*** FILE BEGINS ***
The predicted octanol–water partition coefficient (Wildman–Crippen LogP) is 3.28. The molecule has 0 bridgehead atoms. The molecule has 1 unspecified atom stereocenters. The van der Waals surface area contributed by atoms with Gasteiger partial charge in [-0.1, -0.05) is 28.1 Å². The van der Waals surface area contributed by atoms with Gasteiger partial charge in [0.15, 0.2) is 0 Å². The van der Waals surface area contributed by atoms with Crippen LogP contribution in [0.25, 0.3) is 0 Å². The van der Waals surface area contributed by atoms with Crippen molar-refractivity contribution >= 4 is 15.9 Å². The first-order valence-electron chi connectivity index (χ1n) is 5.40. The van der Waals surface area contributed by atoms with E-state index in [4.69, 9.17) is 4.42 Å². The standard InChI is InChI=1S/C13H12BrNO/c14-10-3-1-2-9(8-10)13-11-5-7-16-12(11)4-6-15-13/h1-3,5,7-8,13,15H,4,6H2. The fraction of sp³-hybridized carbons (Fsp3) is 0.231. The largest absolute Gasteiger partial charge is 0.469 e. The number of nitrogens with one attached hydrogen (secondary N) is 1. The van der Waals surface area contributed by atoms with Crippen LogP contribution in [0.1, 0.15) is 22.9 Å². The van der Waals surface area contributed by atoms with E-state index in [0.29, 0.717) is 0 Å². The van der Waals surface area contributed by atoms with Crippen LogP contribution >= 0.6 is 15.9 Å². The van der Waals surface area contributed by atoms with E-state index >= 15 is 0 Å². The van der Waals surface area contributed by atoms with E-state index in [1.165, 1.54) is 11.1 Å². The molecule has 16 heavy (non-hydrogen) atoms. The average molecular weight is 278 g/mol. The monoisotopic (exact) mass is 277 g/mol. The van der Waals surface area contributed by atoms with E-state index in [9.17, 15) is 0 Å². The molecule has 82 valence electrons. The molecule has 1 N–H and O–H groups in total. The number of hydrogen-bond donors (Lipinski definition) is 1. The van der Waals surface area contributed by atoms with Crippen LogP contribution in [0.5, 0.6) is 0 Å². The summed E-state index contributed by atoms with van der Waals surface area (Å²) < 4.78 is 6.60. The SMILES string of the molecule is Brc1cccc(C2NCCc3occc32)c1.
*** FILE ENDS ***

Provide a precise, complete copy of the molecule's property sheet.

The predicted octanol–water partition coefficient (Wildman–Crippen LogP) is 3.28. The molecule has 0 bridgehead atoms. The molecule has 1 unspecified atom stereocenters. The van der Waals surface area contributed by atoms with Gasteiger partial charge in [-0.1, -0.05) is 28.1 Å². The van der Waals surface area contributed by atoms with Gasteiger partial charge in [0.15, 0.2) is 0 Å². The van der Waals surface area contributed by atoms with Crippen LogP contribution in [0.25, 0.3) is 0 Å². The van der Waals surface area contributed by atoms with Crippen molar-refractivity contribution >= 4 is 15.9 Å². The first-order valence-electron chi connectivity index (χ1n) is 5.40. The van der Waals surface area contributed by atoms with E-state index in [4.69, 9.17) is 4.42 Å². The standard InChI is InChI=1S/C13H12BrNO/c14-10-3-1-2-9(8-10)13-11-5-7-16-12(11)4-6-15-13/h1-3,5,7-8,13,15H,4,6H2. The fraction of sp³-hybridized carbons (Fsp3) is 0.231. The largest absolute Gasteiger partial charge is 0.469 e. The number of nitrogens with one attached hydrogen (secondary N) is 1. The van der Waals surface area contributed by atoms with Crippen LogP contribution in [0.1, 0.15) is 22.9 Å². The van der Waals surface area contributed by atoms with E-state index in [0.29, 0.717) is 0 Å². The van der Waals surface area contributed by atoms with Crippen LogP contribution >= 0.6 is 15.9 Å². The van der Waals surface area contributed by atoms with E-state index >= 15 is 0 Å². The van der Waals surface area contributed by atoms with E-state index in [1.165, 1.54) is 11.1 Å². The molecule has 16 heavy (non-hydrogen) atoms. The average molecular weight is 278 g/mol. The monoisotopic (exact) mass is 277 g/mol. The van der Waals surface area contributed by atoms with E-state index in [9.17, 15) is 0 Å². The molecule has 82 valence electrons. The molecule has 1 N–H and O–H groups in total. The number of hydrogen-bond donors (Lipinski definition) is 1. The van der Waals surface area contributed by atoms with Crippen LogP contribution in [0.5, 0.6) is 0 Å². The summed E-state index contributed by atoms with van der Waals surface area (Å²) < 4.78 is 6.60. The SMILES string of the molecule is Brc1cccc(C2NCCc3occc32)c1.